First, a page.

By Father Glenn J. Comandini, STD

In the Acts of the Apostles, Luke speaks about an angel liberating St. Peter from prison in Jerusalem. Peter’s release is something good. It convinced this disciple that the Lord was indeed at work in his life but the angel’s intervention creates a question which sticks out like a hawk in a chicken coop. Why didn’t the angel save our first Pope from his second imprisonment in Rome?

Peter, like Paul, would eventually suffer a martyr’s death. Both Peter and Paul would die in Rome — the former was crucified upside down while the latter was beheaded. One might surmise that God saved Peter in Israel because the apostle still had work to do. His mission or vocation was not yet fulfilled; yet, at the time of his execution, there was still much to be done. The Kingdom of God, established by Jesus, was not built in a day. It’s still not complete. The Lord did not send another angel to save Peter and Paul again, if for no other reason, to reward the apostles for their faithfulness even in the face of death.

Martyrdom is a mystery of faith. Obviously, those who are crowned with the title of martyr believed so much in their convictions that they were actually willing to die for their faith. Moreover, and this is the gray area of theology surfacing: these witnesses succumbed to their execution believing that God wanted them to die. Imagine, God wanting someone to die — and not just a simple go to bed and die in your sleep death but a brutal, painful, bloody death of martyrdom. Is God a sadist? Is he masochistic? Or, do we, perhaps, have the wrong image of God? Since when do we pretend to know what God is thinking? How dare we speculate about God’s motives, about the way he distributes grace or renders justice? Just because we cannot understand something does not mean that something is “absurd,” that it has no meaning or value.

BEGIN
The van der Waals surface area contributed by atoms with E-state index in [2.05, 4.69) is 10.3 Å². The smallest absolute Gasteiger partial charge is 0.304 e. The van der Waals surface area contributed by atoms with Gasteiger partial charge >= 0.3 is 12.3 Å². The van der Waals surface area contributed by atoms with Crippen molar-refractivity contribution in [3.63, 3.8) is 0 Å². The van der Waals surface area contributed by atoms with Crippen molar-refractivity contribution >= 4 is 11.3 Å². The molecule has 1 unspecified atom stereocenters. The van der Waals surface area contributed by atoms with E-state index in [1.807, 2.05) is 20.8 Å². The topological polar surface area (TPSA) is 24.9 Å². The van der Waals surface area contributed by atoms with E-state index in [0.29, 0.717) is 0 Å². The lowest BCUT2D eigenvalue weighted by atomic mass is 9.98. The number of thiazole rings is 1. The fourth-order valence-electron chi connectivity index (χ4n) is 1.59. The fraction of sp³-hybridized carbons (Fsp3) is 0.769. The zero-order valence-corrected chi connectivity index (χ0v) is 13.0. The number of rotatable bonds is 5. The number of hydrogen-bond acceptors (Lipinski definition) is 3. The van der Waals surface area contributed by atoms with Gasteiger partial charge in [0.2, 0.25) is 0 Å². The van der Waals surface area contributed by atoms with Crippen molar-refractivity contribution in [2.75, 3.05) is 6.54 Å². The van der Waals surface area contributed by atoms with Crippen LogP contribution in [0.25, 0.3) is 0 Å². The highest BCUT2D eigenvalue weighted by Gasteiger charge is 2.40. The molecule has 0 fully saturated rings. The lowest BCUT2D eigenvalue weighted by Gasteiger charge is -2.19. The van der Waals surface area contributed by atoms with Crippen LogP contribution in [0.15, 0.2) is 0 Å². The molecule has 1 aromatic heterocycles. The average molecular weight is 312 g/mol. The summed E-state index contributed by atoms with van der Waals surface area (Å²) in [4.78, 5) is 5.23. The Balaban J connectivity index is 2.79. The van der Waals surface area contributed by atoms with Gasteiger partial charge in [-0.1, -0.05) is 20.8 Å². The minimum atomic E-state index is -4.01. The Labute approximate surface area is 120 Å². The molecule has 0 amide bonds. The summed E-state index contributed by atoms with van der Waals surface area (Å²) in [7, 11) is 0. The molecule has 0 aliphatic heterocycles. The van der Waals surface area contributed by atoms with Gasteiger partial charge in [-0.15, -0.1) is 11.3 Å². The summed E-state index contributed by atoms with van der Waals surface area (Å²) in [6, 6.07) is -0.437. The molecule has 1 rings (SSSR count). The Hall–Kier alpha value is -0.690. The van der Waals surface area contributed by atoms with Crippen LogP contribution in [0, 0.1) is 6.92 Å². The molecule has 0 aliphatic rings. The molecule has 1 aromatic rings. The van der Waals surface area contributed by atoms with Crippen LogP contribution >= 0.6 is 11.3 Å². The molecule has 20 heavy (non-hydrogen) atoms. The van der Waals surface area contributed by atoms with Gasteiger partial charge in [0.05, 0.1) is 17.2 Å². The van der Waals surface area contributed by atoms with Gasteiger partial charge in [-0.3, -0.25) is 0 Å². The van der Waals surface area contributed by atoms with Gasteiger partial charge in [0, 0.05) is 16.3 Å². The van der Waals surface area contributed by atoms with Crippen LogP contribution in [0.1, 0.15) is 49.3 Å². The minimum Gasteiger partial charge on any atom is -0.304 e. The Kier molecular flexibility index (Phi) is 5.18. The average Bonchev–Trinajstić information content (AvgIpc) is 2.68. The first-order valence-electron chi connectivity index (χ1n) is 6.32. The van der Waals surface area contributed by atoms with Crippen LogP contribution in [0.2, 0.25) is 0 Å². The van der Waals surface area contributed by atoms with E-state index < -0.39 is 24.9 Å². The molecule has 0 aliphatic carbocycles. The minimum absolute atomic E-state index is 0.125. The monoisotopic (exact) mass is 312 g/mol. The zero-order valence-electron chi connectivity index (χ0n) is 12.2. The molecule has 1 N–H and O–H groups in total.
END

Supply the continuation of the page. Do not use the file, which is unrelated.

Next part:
Those who witnessed the death of Peter and Paul insisted that their life was absurd and so too would their death be. But what these on-lookers failed to understand was God’s response to the tragic demise of the martyrs. We know from the Old Testament

that there is no expiation for sins without blood. Peter and Paul shed their blood, and the pain which they endured is at the heart of the mystery of vicarious suffering. Just as Jesus’ sacrifice of expiation made satisfaction for our sins, so we believe that the acceptance of his self-oblation was communicated through the Father’s commandment for Jesus to rise. Similarly, the same God who witnessed the death of his Apostles, Peter and Paul — gave meaning to their suffering, their blood, their deaths by raising these martyrs to new life — exalting them above all other humans, to the realm of glory. This is why we venerate the martyrs of our faith. Their witness, their courage, their sacrifice of expiation for the on-going redemption of the world warrants veneration. The mystery of martyrdom may seem absurd to some, but redeemed by the blood of Christ, we give thanks to the King of Martyrs, who touches us still, through the much-appreciated intercession of the great Saints Peter and Paul.